CES this year showed that health and medical technology is about more than just exercise now. It’s a rising category and disruptive technology is getting increasingly personal, with AI and machine learning leading the way. NeoMano gloves, for example, help paralysed hands to grip, and the Prevention BioMetrics Head Impact Monitor System (HIMS) has advanced sensors designed to save athletes lives, alerting medical staff if an impact is detected and offering the best response. There’s even a handheld device from Nima to scan for peanuts in food, for those with allergies. Xemona’s e-skin pyjamas, designed for dementia patients, have tiny sensors that detect signs of movement or distress in the wearer, eliminating the need for constant surveillance or confining patients to rooms. We also saw customized hair and skin products like L’Oreal’s UV Sense, a tiny dot you can wear on a fingernail to tell you how much sun exposure you’ve had per day. Not only will this help prevent skin cancer, but it’s a key step on the micro-wearable computing journey that will revolutionise healthcare and the world. We also saw Black Box VR building the gym of the future (in San Francisco this year, hopefully), which looks amazing, and so much less boring than just sweating in front of a mirror. Just the beginning of the VR fitness market. The Lishtot Test Drop stood out too, with its ability to analyse the quality of drinking water by examining the electric field around it.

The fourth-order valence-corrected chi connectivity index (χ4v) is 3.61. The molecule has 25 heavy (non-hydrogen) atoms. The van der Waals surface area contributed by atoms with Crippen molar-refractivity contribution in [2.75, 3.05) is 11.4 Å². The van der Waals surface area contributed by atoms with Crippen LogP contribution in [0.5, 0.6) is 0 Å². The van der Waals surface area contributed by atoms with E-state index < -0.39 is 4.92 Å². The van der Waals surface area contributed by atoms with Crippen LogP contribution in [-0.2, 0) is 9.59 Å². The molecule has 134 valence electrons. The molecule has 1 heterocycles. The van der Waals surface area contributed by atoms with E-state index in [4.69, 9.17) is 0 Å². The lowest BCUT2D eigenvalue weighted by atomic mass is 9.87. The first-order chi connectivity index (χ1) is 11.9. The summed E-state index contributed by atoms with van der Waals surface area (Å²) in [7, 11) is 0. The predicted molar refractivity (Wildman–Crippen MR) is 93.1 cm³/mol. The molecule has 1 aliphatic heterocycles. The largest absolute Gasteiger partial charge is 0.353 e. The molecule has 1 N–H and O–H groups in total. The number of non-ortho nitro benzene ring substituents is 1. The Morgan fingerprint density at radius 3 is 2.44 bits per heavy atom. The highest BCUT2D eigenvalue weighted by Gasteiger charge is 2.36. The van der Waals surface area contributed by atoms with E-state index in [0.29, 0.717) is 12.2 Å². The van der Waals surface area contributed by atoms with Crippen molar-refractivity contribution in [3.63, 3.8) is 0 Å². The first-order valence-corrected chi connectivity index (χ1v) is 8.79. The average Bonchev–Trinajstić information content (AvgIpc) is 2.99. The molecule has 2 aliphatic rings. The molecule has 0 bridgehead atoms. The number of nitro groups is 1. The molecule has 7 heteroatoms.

AR has taken VR’s place as the exciting new category we thought was only possible in Sci Fi. Just look at the Deepframe AR window, that turns you into a life size hologram (who else wants a Leia robe?) Though the AR market is growing, devices are mostly still single-purpose, e.g. glasses that control drones, but these immersive tools will help companies promote collaborative environments for workforces. Though AR & VR are still likely a decade away from their full potential market size, CES this year said a lot about the industry’s current momentum. AR advancements made by Google, Microsoft, etc., both before and after Glass and the HoloLens, are combining into a new movement that’s taking AR closer to consumer fashion. At CES we saw the Vuzix Blade, normal-looking glasses that are actually a more sophisticated, enterprise version of Google Glass, with a larger, brighter display in full colour. Its built-in camera means that it could later incorporate more interactive AR apps, like the sort we expect from the HoloLens. This certainly felt like a consumer product rather than just a fanciful concept. DigiLens’ MonoHUD, which goes into production later this year, has used technology similar to the HoloLens to build an attachment for motorcycle helmets that provide an interactive heads-up display for the road. With companies working on making them bigger, perhaps all car windscreens of the future will also function as intelligent AR displays, overlaying information onto the road? VR and AR are reshaping the customer experience, and brands need to leverage new technology and think about content creation to drive engagement further. It’s a marketing goldmine.